New Israel Center director seeks higher level of engagement with Jewish state

Lital Carmel has no problem with plain vanilla pro-Israel advocacy, complete with slogans like “Unite with Israel” and “We are one with Israel.”

Lital Carmel

But as the new executive director of the S.F.-based Israel Center, she wants to go deeper than slogans.

“The Israel Center is trying to do a different kind of engagement,” Carmel says. “Engagement with the real Israel, the one happening right now on the other side of the world. So when people go to Israel they will feel at home.”

Carmel came to the Bay Area four years ago, initially as an emissary for MASA (a program that brings young Jews to Israel for a semester abroad). She became involved with the Israel Center soon after, and is now its executive director.

Celebrating its 13th anniversary this year, the Israel Center was founded to strengthen ties between Bay Area Jews and Israel. Over the years, the center has run all kinds of educational, cultural and travel programs to accomplish the goal.

Carmel, 33, wants to improve on the model.

“We’re constantly thinking of ways to reach higher levels of Jewish engagement with Israel for young adults, college students, teens and the community,” Carmel says. “We sit around the table thinking about how to excite people about Israel and the Israel Center, and bring them in closer.”

Programs she plans to expand on in the months ahead include leadership training for young adults, among them the Diller Foundation program, Tzavta; an initiative to build young leaders within the Russian-speaking community; and collaborations with Birthright Israel alumni.

She is also excited about Gvanim by the Bay, a program targeting local Israeli expatriates that will teach them more about Judaism and activism within the Jewish community.

“Growing up in Israel, you don’t need to make a special effort to affiliate with the Jewish community,” she says. “Here it’s a new situation. [Israelis] don’t often have the tools to do it. This program gives them the tools.”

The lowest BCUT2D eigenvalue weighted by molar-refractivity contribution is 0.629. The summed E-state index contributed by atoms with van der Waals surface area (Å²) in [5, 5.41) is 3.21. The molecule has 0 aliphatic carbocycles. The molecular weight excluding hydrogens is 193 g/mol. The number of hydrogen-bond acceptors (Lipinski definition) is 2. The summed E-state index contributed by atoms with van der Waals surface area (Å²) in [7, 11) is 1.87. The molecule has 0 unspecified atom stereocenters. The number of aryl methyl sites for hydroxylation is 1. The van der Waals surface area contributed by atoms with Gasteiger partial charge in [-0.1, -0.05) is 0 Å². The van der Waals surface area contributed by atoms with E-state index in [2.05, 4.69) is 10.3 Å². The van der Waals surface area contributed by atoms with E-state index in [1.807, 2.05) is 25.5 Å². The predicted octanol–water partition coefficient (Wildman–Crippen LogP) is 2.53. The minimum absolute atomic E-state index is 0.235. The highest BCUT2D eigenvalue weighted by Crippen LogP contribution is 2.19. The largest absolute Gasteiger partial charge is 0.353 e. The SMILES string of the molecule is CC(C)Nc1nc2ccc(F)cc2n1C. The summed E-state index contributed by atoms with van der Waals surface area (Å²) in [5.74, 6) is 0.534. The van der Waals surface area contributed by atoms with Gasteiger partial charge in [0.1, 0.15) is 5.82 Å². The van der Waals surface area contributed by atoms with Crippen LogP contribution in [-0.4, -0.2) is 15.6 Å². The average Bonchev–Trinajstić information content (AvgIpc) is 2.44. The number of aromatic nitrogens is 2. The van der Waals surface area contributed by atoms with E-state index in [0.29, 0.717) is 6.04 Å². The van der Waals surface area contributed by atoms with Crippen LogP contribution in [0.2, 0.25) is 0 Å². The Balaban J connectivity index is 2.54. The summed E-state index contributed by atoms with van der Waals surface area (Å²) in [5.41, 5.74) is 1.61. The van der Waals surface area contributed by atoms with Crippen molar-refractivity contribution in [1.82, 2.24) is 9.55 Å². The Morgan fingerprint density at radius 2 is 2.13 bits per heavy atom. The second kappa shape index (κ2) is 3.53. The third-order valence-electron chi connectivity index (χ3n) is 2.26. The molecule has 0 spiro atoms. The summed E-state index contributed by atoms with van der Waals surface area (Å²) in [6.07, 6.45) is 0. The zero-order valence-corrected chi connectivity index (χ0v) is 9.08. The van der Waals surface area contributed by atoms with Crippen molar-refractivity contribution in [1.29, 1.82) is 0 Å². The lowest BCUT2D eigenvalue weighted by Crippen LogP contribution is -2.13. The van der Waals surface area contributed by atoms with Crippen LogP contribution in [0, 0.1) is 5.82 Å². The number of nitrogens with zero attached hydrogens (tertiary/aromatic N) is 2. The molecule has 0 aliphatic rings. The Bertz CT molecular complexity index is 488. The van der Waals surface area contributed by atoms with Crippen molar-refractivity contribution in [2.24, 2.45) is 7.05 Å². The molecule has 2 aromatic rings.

A self-described “farm girl,” Carmel grew up in a small village outside of Jerusalem, surrounded by chickens and peach orchards. She went on to attend Hebrew University in Jerusalem, where she earned degrees in Jewish history and medieval art. Her master’s thesis examined contemporary Jewry in the United States.

So it’s no surprise she would end up in America examining contemporary Jewry. And what she found here fascinated her.

“I never understood when I was in Israel how much it takes to identify yourself as a Jew outside of the state of Israel,” she says. “I was amazed at the amount of energy, passion, education and money that goes into it. I’m still shocked, and I applaud all the people doing it. We take those things for granted so often in Israel.”

Like virtually every nonprofit agency out there, the Israel Center has been affected by the poor economy. The budget has been cut, and some staff reluctantly laid off. Still, Carmel believes the mission of the Israel Center and her ability to carry it out remain intact.

“Every crisis is an opportunity,” she says. “We got to reprioritize and refocus. We had our first staff meeting after summer vacation, and at the end we had this sense it’s going to be a really exciting year.”

To start the new year off, the Israel Center will sponsor a local appearance by filmmaker Ari Folman, who wrote and directed the acclaimed Israeli animated film “Waltz with Bashir.” He will screen his film and speak at the Jewish Community Center of San Francisco on Oct. 27.

His film deals with a dark period in Israel’s recent past, the first Lebanon War. That fits with Carmel’s goal of having Jews engage with the real Israel, warts and all, and not just the “nice poster of the girl with sunglasses,” as she puts it.

“We need both,” Carmel adds. “We need to constantly remind the Bay Area Jewish community that Israel is truly a multifaceted place. We’ll always have difficult issues — we are in the Middle East. But we’ve done this amazing thing there with the State of Israel.”

Dan Pine

Dan Pine is a contributing editor at J. He was a longtime staff writer at J. and retired as news editor in 2020.